Internet censor Roskomnadzor said it would lift the ban, imposed in 2018, after Russian-born founder Pavel Durov agreed to improve Telegram’s measures for moderating and removing “extremist propaganda”.
Some Russian media portrayed the move as a climbdown, a view not shared by Roskomnadzor.
“Roskomnadzor is dropping its demands to restrict access to Telegram messenger in agreement with Russia’s general prosecutor’s office,” the agency said in a statement.
In spite of the ban, which saw Roskomnadzor block some 16 million IP addresses, Telegram remained widely used in the country, increasing its Russian user base in the country from 10 million to 30 million.
The service is a popular way to access news channels and government departments, including the Russian Foreign Ministry and national coronavirus task-force, maintain official Telegram channels.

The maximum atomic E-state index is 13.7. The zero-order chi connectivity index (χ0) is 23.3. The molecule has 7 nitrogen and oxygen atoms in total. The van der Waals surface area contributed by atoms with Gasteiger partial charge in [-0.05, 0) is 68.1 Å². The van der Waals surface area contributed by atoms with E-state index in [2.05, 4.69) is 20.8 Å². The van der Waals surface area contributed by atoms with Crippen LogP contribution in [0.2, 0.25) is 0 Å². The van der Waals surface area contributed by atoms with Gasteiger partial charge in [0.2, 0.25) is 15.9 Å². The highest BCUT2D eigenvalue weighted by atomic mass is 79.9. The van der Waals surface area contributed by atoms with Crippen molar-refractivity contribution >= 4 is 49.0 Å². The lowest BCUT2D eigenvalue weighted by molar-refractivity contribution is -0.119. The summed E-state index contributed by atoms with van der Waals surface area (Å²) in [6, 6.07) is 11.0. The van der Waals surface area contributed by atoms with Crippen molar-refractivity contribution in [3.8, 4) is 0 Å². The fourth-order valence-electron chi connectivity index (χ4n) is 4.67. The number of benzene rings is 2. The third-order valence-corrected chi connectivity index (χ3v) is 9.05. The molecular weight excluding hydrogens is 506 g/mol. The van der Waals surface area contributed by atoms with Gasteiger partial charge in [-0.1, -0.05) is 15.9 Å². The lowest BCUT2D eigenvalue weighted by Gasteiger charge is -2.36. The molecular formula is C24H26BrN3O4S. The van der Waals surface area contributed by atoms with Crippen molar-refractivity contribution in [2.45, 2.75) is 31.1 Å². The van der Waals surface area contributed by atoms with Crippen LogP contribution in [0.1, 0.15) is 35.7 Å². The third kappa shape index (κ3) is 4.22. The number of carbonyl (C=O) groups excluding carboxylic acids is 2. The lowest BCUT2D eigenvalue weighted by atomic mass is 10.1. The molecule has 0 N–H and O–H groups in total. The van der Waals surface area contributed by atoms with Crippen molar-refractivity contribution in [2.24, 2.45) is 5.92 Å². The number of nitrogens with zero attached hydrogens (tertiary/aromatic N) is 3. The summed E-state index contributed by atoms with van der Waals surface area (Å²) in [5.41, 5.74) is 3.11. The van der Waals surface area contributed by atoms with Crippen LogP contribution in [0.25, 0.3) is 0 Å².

Russian government spokesman Dmitry Peskov acknowledged in April that while actions to block the app had been carried out, “the situation de facto is different”.
Responding to lawmakers’ efforts to unblock Telegram earlier this month, founder Durov said that making the app more easily available to Russians “would have a positive effect on innovation and national security”.
According to Russian news agency Interfax, Telegram did not hand over access to encrypted chats but cooperated on specific extremism-related requests.
Russia is moving forward with plans for a “sovereign internet”, approved last year, that gives censors more powers to filter and block online traffic.
Aside from Russia’s FSB security service, Western governments have also criticised Telegram for being slow to bar hate and extremist content.
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